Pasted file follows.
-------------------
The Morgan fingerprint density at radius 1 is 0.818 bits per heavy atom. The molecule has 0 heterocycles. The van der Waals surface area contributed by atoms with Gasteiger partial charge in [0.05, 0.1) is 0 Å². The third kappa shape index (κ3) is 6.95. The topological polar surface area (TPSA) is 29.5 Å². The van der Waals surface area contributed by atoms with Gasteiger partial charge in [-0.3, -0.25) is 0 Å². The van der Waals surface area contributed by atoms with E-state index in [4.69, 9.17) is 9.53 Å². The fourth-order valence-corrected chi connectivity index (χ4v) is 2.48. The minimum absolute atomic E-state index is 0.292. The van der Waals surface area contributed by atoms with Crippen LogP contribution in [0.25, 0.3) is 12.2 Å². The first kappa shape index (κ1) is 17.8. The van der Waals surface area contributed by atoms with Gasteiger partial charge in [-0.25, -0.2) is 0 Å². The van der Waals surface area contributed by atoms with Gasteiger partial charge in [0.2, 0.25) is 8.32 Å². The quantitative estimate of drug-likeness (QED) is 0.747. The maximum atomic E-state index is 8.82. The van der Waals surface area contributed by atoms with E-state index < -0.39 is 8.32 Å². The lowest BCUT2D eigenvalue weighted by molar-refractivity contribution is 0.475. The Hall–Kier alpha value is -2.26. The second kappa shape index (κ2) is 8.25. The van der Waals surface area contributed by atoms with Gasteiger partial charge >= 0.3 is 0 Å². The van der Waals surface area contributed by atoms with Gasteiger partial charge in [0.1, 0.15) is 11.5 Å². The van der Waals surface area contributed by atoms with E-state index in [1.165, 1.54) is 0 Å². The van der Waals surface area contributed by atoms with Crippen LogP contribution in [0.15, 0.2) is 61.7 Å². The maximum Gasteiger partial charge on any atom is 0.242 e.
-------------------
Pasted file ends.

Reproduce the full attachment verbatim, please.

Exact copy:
The Morgan fingerprint density at radius 1 is 0.818 bits per heavy atom. The molecule has 0 heterocycles. The van der Waals surface area contributed by atoms with Gasteiger partial charge in [0.05, 0.1) is 0 Å². The third kappa shape index (κ3) is 6.95. The topological polar surface area (TPSA) is 29.5 Å². The van der Waals surface area contributed by atoms with Gasteiger partial charge in [-0.3, -0.25) is 0 Å². The van der Waals surface area contributed by atoms with E-state index in [4.69, 9.17) is 9.53 Å². The fourth-order valence-corrected chi connectivity index (χ4v) is 2.48. The minimum absolute atomic E-state index is 0.292. The van der Waals surface area contributed by atoms with Crippen LogP contribution in [0.25, 0.3) is 12.2 Å². The first kappa shape index (κ1) is 17.8. The van der Waals surface area contributed by atoms with Gasteiger partial charge in [-0.25, -0.2) is 0 Å². The van der Waals surface area contributed by atoms with Gasteiger partial charge in [0.2, 0.25) is 8.32 Å². The quantitative estimate of drug-likeness (QED) is 0.747. The maximum atomic E-state index is 8.82. The van der Waals surface area contributed by atoms with E-state index < -0.39 is 8.32 Å². The lowest BCUT2D eigenvalue weighted by molar-refractivity contribution is 0.475. The Hall–Kier alpha value is -2.26. The second kappa shape index (κ2) is 8.25. The van der Waals surface area contributed by atoms with Gasteiger partial charge >= 0.3 is 0 Å². The van der Waals surface area contributed by atoms with Gasteiger partial charge in [0.1, 0.15) is 11.5 Å². The van der Waals surface area contributed by atoms with E-state index in [1.165, 1.54) is 0 Å². The van der Waals surface area contributed by atoms with Crippen LogP contribution in [0.15, 0.2) is 61.7 Å². The maximum Gasteiger partial charge on any atom is 0.242 e.